So why are these folks happier? Well, because it feels so good to know you’re taking steps to solve an issue that makes you unhappy. I’ll give you an example. During a first EMDR session, a boy came to my office some time ago. He was fourteen. His mother had brought him. His father had died the year before from a drug overdose. They’d been divorced for quite a while, so he spent time with his dad apart from his mother. He’d spent a lot of time watching his dad cycle on down through his addiction problem. And he would talk to his father, even as a little child, but could do nothing about his father’s behavior. Those of you who know, or are related to, addicts know the helplessness and the anger that he felt, don’t you? So his anger was getting out of control. He was going off on his mother, sometimes his friends at school, even some of the teachers. And because he was a good boy, he was embarrassed and discouraged about his behavior and, also, depressed. And he couldn’t seem to get a handle on it. So we talked about it and I explained that since his problem stemmed from things that had happened to him, rather than from a brain that wasn’t working right, he could get over all of that. He was willing to work at it, too. So he came back the next week and he told me he felt much better. And he asked me, “Why do I feel better already?” And I said, “Well, we always feel good when we find the courage to face down a scary problem. And that’s what you did when you walked in here. We haven’t started to work on the issue yet, but you feel better just knowing you’re doing something about it.” And I see this in most of the people that I work with. Just taking the first steps feels so good. It’s like lifting a burden at last – finally starting to get on top of it.

So that’s the first thing we can do when we have a problem that keeps us up at night. Instead of sitting back and letting the problem overwhelm us, or becoming anxious about it, or depressed, we can go proactive and start taking action. It’s amazing what happens when we just take a step or two.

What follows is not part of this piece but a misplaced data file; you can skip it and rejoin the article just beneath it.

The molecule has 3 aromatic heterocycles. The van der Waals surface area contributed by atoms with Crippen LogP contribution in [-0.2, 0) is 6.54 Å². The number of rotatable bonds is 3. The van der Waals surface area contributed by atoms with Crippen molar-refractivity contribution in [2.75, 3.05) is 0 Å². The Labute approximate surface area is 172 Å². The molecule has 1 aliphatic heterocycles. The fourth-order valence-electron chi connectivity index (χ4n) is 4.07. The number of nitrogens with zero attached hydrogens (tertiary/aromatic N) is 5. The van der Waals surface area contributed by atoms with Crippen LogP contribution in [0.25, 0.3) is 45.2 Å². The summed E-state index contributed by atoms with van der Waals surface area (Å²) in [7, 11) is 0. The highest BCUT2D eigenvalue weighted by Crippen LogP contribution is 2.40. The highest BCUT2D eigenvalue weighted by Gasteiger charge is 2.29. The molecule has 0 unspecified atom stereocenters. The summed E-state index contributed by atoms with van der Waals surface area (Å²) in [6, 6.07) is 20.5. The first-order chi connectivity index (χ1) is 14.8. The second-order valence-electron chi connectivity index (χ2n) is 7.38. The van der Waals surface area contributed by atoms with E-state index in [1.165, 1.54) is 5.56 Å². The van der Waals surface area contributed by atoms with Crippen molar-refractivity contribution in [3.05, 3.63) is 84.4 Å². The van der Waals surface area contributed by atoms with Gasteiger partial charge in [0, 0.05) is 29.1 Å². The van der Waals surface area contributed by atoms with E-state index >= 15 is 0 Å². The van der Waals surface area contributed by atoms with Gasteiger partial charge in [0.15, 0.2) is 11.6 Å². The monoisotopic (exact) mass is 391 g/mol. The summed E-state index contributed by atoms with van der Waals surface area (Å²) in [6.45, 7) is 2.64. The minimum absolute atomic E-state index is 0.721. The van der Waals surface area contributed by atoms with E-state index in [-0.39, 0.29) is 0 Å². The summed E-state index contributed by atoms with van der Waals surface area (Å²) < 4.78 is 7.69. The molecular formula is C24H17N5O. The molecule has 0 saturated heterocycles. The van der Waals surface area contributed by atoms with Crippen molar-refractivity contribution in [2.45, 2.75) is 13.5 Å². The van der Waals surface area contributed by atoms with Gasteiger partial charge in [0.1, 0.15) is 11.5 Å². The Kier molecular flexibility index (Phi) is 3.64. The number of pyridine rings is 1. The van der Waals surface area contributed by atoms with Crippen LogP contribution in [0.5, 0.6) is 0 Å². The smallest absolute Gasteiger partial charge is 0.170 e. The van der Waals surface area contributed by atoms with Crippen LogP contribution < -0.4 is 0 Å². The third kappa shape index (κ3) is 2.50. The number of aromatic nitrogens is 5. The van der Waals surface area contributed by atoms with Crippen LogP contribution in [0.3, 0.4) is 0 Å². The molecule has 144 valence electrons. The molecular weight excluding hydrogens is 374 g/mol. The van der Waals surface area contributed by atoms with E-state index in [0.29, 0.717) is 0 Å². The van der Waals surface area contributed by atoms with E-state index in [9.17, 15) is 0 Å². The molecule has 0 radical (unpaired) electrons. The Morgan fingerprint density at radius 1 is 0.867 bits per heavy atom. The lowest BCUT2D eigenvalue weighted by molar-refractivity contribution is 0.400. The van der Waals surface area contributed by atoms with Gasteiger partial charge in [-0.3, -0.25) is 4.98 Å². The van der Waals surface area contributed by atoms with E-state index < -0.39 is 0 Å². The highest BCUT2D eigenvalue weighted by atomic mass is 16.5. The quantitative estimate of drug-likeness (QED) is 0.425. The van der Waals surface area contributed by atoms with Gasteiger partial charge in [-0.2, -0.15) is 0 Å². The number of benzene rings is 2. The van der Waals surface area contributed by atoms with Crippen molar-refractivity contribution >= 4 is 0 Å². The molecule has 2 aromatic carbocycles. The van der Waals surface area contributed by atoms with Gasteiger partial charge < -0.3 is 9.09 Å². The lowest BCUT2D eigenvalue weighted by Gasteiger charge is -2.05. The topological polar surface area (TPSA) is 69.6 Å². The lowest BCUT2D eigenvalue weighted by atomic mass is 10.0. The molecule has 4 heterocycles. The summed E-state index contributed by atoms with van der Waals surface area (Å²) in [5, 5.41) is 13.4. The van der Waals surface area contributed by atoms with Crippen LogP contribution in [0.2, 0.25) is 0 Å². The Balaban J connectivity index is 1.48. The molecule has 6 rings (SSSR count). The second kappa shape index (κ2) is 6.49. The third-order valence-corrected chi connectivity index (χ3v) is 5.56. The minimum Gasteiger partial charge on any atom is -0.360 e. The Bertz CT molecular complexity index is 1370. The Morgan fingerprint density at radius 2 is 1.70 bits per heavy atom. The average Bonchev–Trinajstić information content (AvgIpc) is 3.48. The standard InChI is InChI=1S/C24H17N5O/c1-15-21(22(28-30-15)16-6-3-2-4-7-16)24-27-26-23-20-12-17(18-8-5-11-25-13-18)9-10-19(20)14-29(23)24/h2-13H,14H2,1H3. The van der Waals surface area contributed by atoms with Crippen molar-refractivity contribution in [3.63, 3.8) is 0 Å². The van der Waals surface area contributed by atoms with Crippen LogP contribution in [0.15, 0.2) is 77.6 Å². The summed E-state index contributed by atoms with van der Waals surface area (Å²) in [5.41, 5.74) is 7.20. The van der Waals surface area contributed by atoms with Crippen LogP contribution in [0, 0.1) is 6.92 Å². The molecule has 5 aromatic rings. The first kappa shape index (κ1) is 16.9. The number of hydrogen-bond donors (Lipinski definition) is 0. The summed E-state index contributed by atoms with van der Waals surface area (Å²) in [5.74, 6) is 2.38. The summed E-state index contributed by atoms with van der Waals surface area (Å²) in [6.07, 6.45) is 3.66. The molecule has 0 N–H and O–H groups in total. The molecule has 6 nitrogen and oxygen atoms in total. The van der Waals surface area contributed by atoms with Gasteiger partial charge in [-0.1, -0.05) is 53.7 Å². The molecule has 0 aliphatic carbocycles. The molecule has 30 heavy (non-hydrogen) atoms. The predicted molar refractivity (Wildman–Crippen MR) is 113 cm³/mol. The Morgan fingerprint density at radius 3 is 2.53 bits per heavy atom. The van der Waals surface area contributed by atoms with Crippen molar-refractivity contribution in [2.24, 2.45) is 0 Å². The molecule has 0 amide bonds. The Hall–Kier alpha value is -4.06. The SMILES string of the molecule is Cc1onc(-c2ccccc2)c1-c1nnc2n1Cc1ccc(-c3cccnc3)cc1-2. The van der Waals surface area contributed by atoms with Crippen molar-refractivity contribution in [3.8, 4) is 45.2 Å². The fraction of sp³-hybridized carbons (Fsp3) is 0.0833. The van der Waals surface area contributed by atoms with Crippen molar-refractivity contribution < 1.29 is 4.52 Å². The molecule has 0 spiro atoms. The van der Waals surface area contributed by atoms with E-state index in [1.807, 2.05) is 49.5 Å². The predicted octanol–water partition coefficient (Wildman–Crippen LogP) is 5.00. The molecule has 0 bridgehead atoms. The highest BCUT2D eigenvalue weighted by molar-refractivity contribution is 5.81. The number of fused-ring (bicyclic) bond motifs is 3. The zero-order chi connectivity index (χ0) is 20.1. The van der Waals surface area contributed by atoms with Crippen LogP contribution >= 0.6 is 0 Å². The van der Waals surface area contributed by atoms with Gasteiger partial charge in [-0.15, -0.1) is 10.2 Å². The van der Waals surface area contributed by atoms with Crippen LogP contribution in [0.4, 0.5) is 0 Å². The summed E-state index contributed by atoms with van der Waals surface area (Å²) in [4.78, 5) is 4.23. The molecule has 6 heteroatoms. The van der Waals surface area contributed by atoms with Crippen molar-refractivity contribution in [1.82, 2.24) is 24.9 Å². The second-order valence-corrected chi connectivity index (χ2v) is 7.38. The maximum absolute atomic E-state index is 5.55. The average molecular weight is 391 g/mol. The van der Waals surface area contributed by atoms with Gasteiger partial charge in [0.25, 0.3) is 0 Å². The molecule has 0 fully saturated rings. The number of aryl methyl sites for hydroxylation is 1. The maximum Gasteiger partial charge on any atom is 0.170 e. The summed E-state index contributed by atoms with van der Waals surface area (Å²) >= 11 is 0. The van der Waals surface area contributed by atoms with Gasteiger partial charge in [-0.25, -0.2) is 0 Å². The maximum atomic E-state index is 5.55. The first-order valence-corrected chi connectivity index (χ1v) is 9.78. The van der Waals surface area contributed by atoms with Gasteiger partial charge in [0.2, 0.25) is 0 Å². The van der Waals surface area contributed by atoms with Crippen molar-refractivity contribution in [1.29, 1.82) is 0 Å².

I met a man once who was having problems with his anger. Both his parents were alcoholics and they abused him and his siblings a lot. He started processing the anger in therapy and quickly got some relief from it. And he was very happy about that, but that’s not all that happened. He was a construction worker, doing commercial work for a big company, and when he had some time off, he would become extremely anxious. He wasn’t thinking about that when he came in. He was just focused on his anger. Now he also grew up in extreme poverty. He told me once that when he was ten, he would steal steaks at the grocery store just to have something to eat. But to get rid of the anger, we had to process the poverty he experienced, as well as the abuse, because that was partly causing his anger. And when we did that, he anxiety about being unemployed diminished as well. That was one of the things driving his anxiety. It was the fear of being poor again. But you know, that’s not the only benefit. Once he was not so angry and anxious, he no longer had to drink and smoke to find relief. Wow! But that’s not all. Once he stopped drinking and smoking, he felt so good that he started going back to church and found a commitment to Jesus Christ there. But that’s not all. Once he stopped getting drunk and flying off the handle at his estranged teenaged daughters, they started drawing close to him again.

You know, Paul said, “All things work together for good to those who love God.” When we start taking some positive proactive steps to solve our own problems, good things happen that we weren’t even expecting.

There is a roadblock to proactivity, however. And that’s self-deception. What am I talking about? Christians think they’re supposed to be perfect, so they pretend they are. I’ll give you an example. I met a Christian man once who was drinking a twelve-pack of beer every evening and didn’t consider himself to have an alcohol problem. He just wouldn’t face it. He knew Christians weren’t supposed to drink, so he was going to pretend that his amount wasn’t too much. He did have a high tolerance, so he didn’t get completely wasted on it, but that’s too much – too much for his liver and he did do a lot of dumb things while he was drinking that much. But he just wouldn’t face it. And he will never resolve that issue until he sees it as a problem. What would everyone think if he started going to AA meetings? That was kind of in the back of his mind.